In a secret lab in a Pennsylvania mill, Edwin and his team began experimenting with paraffin wax and colors made from rocks and minerals. He wanted to be sure that his crayons were nontoxic and colorful. When Edwin was finally satisfied with his crayons in various colors, he turned to Alice for help in naming it. Alice suggested combining two French words – “craie” (a stick of chalk) and “ola” (from “olegineux” or oily). Thus came a new word, CraieOla or Crayola. The first Crayola crayon boxes cost a nickel and contained red, orange, yellow, green, blue, violet, brown, and black crayons.

Natascha Biebo and Steven Salerno teamed up to produce The Crayon Man, a delightful non-fiction picture book about Edwin Binney and his invention.

Be sure to check out the Crayola website for free coloring pages.

Non-Fiction November

November21

As I grow older, I pay less attention to what men say. I just watch what they do.

Andrew Carnegie

The Man Who Loved Libraries: The Story of Andrew Carnegie by Andrew Larsen, illustrated by Katty Maurey (Owl Kids)

When he was taking a walk one day, Andrew Larsen read a historical plaque that he noticed on the front of a public library. The wording on the plaque stated that the money used to build the library came from a Carnegie grant. This aroused Larsen’s curiosity and led him to research the life and philanthropy of Andrew Carnegie.

The Carnegies moved to Pittsburgh, PA in 1848 when Andrew was only 12 years old. His family emigrated from Dunfermline, Scotland where his father was an impoverished weaver. Once in America, Andrew went to work in the Anchor Cotton Mills as a bobbin boy to help support his family. Since he had to work, he was unable to receive any other formal education. There were no public libraries, but a local businessman, Colonel Anderson, welcomed young workers to his home to borrow books from his private collection.

While he wasn’t intimidated by hard work, Andrew moved on to make more money as a messenger boy delivering telegrams. He soon also learned to operate the telegraph equipment which eventually landed him a job as a telegraph operator with the Pennsylvania Railroad Company. Carnegie rose in the ranks and saw a future in railroads. He invested in railroads and companies producing oil, iron, and steel, and he became very wealthy.

While some of his business practices may be considered controversial, Carnegie believed in giving back to others. In 1901, Andrew Carnegie began to “pay it forward”. He remembered Colonel Anderson’s generosity in sharing his books. Thus began Carnegie’s plan to build public libraries to give others the opportunities that he experienced through borrowing books and reading. He built his first public library in Dunfermline to honor his birthplace. Between 1893 and 1929, Carnegie’s foundation donated the money to build 2,509 libraries. There were 43 Carnegie public libraries built in Massachusetts. Andrew Carnegie’s legacy continues to live on.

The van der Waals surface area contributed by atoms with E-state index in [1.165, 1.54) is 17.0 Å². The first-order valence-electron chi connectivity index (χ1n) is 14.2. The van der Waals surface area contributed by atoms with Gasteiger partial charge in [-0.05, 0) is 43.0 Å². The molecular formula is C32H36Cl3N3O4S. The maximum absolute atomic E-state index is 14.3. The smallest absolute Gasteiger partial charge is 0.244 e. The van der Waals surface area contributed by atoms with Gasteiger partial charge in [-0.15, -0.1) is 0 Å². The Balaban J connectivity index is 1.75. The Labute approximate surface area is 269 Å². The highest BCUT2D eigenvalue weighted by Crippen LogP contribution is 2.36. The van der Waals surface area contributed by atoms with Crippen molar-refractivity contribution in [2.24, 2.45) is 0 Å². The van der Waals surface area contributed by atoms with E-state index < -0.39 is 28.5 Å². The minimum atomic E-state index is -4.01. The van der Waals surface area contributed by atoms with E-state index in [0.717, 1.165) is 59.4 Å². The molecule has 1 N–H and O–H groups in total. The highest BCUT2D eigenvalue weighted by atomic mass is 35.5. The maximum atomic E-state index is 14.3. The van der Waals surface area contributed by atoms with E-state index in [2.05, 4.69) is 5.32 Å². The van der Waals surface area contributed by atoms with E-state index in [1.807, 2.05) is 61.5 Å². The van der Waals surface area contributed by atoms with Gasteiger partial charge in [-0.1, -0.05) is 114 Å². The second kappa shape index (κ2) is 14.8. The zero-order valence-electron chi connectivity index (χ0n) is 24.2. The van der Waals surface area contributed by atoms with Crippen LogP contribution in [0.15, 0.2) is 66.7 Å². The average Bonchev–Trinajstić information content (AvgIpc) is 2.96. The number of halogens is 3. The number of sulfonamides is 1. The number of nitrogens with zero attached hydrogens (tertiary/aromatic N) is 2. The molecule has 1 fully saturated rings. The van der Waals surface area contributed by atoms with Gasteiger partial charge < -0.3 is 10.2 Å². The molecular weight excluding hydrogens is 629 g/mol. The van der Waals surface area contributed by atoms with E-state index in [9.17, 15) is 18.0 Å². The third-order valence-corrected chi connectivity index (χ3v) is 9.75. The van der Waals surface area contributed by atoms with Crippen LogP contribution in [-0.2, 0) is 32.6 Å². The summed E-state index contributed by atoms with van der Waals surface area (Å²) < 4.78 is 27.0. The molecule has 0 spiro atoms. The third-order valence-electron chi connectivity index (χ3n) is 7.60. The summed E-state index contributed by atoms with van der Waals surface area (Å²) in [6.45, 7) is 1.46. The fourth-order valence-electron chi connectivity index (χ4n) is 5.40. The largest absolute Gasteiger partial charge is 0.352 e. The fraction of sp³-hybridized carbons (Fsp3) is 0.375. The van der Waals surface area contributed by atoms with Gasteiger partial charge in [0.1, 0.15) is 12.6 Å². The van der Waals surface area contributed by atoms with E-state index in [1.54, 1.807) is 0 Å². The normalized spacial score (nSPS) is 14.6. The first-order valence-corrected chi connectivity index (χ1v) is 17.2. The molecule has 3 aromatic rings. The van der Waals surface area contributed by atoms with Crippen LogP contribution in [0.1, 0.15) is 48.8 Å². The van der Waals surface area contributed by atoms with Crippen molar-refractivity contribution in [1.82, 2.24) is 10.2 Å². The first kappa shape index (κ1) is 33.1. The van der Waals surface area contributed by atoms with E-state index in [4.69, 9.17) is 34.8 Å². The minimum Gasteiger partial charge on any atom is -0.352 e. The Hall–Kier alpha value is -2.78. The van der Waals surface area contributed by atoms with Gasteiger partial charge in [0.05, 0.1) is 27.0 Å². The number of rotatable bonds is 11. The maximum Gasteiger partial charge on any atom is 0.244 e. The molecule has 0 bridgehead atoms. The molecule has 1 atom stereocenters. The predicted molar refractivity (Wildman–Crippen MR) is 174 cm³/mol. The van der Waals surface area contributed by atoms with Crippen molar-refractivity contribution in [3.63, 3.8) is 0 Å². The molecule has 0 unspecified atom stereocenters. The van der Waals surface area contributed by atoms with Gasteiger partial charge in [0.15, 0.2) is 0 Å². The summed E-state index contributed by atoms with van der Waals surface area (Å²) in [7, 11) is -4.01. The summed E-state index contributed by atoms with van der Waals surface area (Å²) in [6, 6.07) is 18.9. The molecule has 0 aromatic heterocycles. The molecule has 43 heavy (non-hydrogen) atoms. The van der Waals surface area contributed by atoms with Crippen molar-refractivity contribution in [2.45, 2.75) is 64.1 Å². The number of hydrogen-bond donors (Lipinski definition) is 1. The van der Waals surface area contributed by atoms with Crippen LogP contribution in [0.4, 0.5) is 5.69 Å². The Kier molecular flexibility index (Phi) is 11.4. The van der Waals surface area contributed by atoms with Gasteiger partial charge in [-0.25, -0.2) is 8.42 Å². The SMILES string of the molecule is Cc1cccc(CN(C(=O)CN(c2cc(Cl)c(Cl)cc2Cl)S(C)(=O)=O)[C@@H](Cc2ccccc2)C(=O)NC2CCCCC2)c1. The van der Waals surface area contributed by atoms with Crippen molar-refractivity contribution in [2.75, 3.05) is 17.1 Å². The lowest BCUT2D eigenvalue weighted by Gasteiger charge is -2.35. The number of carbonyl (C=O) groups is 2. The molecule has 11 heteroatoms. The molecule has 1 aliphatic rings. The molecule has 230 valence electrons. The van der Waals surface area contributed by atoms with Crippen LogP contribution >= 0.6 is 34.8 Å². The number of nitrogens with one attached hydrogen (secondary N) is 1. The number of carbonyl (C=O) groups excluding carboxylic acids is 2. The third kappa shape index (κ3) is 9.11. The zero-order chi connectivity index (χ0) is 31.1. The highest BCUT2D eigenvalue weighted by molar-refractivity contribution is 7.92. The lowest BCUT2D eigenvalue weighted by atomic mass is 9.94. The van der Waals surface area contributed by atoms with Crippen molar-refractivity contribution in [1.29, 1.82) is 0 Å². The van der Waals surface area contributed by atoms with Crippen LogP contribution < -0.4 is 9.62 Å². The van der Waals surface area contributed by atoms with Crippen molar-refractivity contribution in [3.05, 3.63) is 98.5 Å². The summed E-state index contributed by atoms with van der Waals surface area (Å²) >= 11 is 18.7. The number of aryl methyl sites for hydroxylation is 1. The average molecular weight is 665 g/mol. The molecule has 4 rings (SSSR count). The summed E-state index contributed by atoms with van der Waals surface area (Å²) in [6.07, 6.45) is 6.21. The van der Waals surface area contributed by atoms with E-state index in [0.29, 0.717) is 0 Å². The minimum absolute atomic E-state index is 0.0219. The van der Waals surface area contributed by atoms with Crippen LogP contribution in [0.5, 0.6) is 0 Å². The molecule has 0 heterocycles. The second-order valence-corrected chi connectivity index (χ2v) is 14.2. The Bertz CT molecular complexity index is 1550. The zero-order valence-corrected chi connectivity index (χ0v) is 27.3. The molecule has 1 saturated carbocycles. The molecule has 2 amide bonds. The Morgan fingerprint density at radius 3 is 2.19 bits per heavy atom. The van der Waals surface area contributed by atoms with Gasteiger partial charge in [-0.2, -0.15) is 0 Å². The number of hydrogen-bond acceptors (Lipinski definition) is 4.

Frida Kahlo

October24

I never painted dreams or nightmares. I painted my own reality. – Frida Kahlo

It is important, yet challenging, to introduce Frida Kahlo to children. As one of the premier Mexican artists, her life story and body of work are inspirational. Yet, some of her paintings reveal the physical and emotional pain that she felt, and this is sometimes too complex for younger children to understand.

Monica Brown’s book, Frida Kahlo and Her Animalitos, illustrated by John Parra (North South) is the perfect picture book biography to introduce her to young children. The author focused on the many animals that Frida had as pets during her life – two monkeys, a parrot, three dogs, two turkeys, an eagle, a cat, and a fawn. Brown wrote mostly of Frida’s childhood, and she included few details of her polio and later accident that left her in constant pain. There is also little mention of her husband, Diego Rivera.

Who Was Frida Kahlo? By Sarah Fabiny, illustrated by Jerry Hoare (Grosset & Dunlop) depicts Kahlo’s life for our intermediate readers. This biography is part of the popular Who Was Series. Important facts about Kahlo’s life and times are included to explain the world in which she lived. There are pages on The Mexican Revolution, Diego Rivera, The Great Depression, and Surrealism.

Remembering Mordicai Gerstein

October18